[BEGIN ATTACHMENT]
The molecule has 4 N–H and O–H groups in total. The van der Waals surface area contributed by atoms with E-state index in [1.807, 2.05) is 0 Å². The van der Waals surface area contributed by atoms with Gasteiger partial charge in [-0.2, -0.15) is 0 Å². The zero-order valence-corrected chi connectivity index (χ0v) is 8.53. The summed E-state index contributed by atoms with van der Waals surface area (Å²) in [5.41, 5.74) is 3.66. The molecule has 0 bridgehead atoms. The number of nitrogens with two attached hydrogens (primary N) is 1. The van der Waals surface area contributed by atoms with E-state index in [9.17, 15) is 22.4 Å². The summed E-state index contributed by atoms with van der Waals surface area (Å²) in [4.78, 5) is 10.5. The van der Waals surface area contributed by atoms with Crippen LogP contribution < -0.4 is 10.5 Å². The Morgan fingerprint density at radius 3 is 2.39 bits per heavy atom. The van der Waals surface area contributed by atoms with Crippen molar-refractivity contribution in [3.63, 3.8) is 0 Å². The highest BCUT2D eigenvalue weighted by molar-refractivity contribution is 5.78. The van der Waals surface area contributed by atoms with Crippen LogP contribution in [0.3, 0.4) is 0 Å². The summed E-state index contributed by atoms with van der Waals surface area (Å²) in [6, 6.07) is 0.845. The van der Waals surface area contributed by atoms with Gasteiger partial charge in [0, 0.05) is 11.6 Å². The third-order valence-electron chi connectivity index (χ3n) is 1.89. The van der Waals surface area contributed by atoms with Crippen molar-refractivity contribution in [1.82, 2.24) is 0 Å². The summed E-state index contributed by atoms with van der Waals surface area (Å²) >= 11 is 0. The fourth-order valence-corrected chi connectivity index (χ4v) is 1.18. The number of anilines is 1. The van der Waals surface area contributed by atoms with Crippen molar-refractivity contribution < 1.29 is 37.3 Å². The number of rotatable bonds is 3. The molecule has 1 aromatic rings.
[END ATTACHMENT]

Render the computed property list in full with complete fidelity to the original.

The molecule has 4 N–H and O–H groups in total. The van der Waals surface area contributed by atoms with E-state index in [1.807, 2.05) is 0 Å². The van der Waals surface area contributed by atoms with Gasteiger partial charge in [-0.2, -0.15) is 0 Å². The zero-order valence-corrected chi connectivity index (χ0v) is 8.53. The summed E-state index contributed by atoms with van der Waals surface area (Å²) in [5.41, 5.74) is 3.66. The molecule has 0 bridgehead atoms. The number of nitrogens with two attached hydrogens (primary N) is 1. The van der Waals surface area contributed by atoms with E-state index in [9.17, 15) is 22.4 Å². The summed E-state index contributed by atoms with van der Waals surface area (Å²) in [4.78, 5) is 10.5. The van der Waals surface area contributed by atoms with Crippen LogP contribution < -0.4 is 10.5 Å². The Morgan fingerprint density at radius 3 is 2.39 bits per heavy atom. The van der Waals surface area contributed by atoms with Crippen molar-refractivity contribution in [3.63, 3.8) is 0 Å². The highest BCUT2D eigenvalue weighted by molar-refractivity contribution is 5.78. The van der Waals surface area contributed by atoms with Crippen LogP contribution in [0.3, 0.4) is 0 Å². The summed E-state index contributed by atoms with van der Waals surface area (Å²) in [6, 6.07) is 0.845. The van der Waals surface area contributed by atoms with Gasteiger partial charge in [0, 0.05) is 11.6 Å². The third-order valence-electron chi connectivity index (χ3n) is 1.89. The van der Waals surface area contributed by atoms with Crippen molar-refractivity contribution in [1.82, 2.24) is 0 Å². The summed E-state index contributed by atoms with van der Waals surface area (Å²) >= 11 is 0. The fourth-order valence-corrected chi connectivity index (χ4v) is 1.18. The number of anilines is 1. The van der Waals surface area contributed by atoms with Crippen molar-refractivity contribution < 1.29 is 37.3 Å². The number of rotatable bonds is 3. The molecule has 1 aromatic rings.